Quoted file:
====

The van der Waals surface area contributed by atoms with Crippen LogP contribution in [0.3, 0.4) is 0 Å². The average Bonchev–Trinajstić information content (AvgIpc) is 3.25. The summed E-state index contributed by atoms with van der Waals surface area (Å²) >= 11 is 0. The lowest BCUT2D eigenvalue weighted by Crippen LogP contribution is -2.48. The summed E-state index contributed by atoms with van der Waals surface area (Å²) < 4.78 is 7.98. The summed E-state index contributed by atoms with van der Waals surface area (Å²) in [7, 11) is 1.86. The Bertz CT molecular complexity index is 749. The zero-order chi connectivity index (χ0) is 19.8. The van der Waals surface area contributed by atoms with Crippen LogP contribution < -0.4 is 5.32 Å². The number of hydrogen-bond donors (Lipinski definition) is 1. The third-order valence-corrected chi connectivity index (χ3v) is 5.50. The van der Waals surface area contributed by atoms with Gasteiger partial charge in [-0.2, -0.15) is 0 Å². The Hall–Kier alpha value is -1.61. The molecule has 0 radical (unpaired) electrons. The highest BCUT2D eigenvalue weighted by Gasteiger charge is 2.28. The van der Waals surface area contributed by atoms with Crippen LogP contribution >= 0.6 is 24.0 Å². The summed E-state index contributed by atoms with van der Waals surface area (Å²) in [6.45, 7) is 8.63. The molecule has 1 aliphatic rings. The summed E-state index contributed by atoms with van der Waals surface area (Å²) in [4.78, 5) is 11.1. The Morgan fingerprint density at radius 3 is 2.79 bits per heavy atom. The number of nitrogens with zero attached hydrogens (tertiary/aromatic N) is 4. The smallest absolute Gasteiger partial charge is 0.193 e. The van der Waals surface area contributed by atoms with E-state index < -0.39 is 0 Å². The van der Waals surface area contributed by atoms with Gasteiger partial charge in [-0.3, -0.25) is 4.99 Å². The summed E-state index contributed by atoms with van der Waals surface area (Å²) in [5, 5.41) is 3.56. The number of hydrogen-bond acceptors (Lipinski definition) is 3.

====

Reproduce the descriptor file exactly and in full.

The van der Waals surface area contributed by atoms with Crippen LogP contribution in [0.3, 0.4) is 0 Å². The average Bonchev–Trinajstić information content (AvgIpc) is 3.25. The summed E-state index contributed by atoms with van der Waals surface area (Å²) >= 11 is 0. The lowest BCUT2D eigenvalue weighted by Crippen LogP contribution is -2.48. The summed E-state index contributed by atoms with van der Waals surface area (Å²) < 4.78 is 7.98. The summed E-state index contributed by atoms with van der Waals surface area (Å²) in [7, 11) is 1.86. The Bertz CT molecular complexity index is 749. The zero-order chi connectivity index (χ0) is 19.8. The van der Waals surface area contributed by atoms with Crippen LogP contribution < -0.4 is 5.32 Å². The number of hydrogen-bond donors (Lipinski definition) is 1. The third-order valence-corrected chi connectivity index (χ3v) is 5.50. The van der Waals surface area contributed by atoms with Gasteiger partial charge in [-0.2, -0.15) is 0 Å². The Hall–Kier alpha value is -1.61. The molecule has 0 radical (unpaired) electrons. The highest BCUT2D eigenvalue weighted by Gasteiger charge is 2.28. The van der Waals surface area contributed by atoms with Crippen LogP contribution >= 0.6 is 24.0 Å². The summed E-state index contributed by atoms with van der Waals surface area (Å²) in [6.45, 7) is 8.63. The molecule has 1 aliphatic rings. The summed E-state index contributed by atoms with van der Waals surface area (Å²) in [4.78, 5) is 11.1. The Morgan fingerprint density at radius 3 is 2.79 bits per heavy atom. The number of nitrogens with zero attached hydrogens (tertiary/aromatic N) is 4. The smallest absolute Gasteiger partial charge is 0.193 e. The van der Waals surface area contributed by atoms with E-state index < -0.39 is 0 Å². The van der Waals surface area contributed by atoms with Gasteiger partial charge in [-0.3, -0.25) is 4.99 Å². The summed E-state index contributed by atoms with van der Waals surface area (Å²) in [5, 5.41) is 3.56. The number of hydrogen-bond acceptors (Lipinski definition) is 3.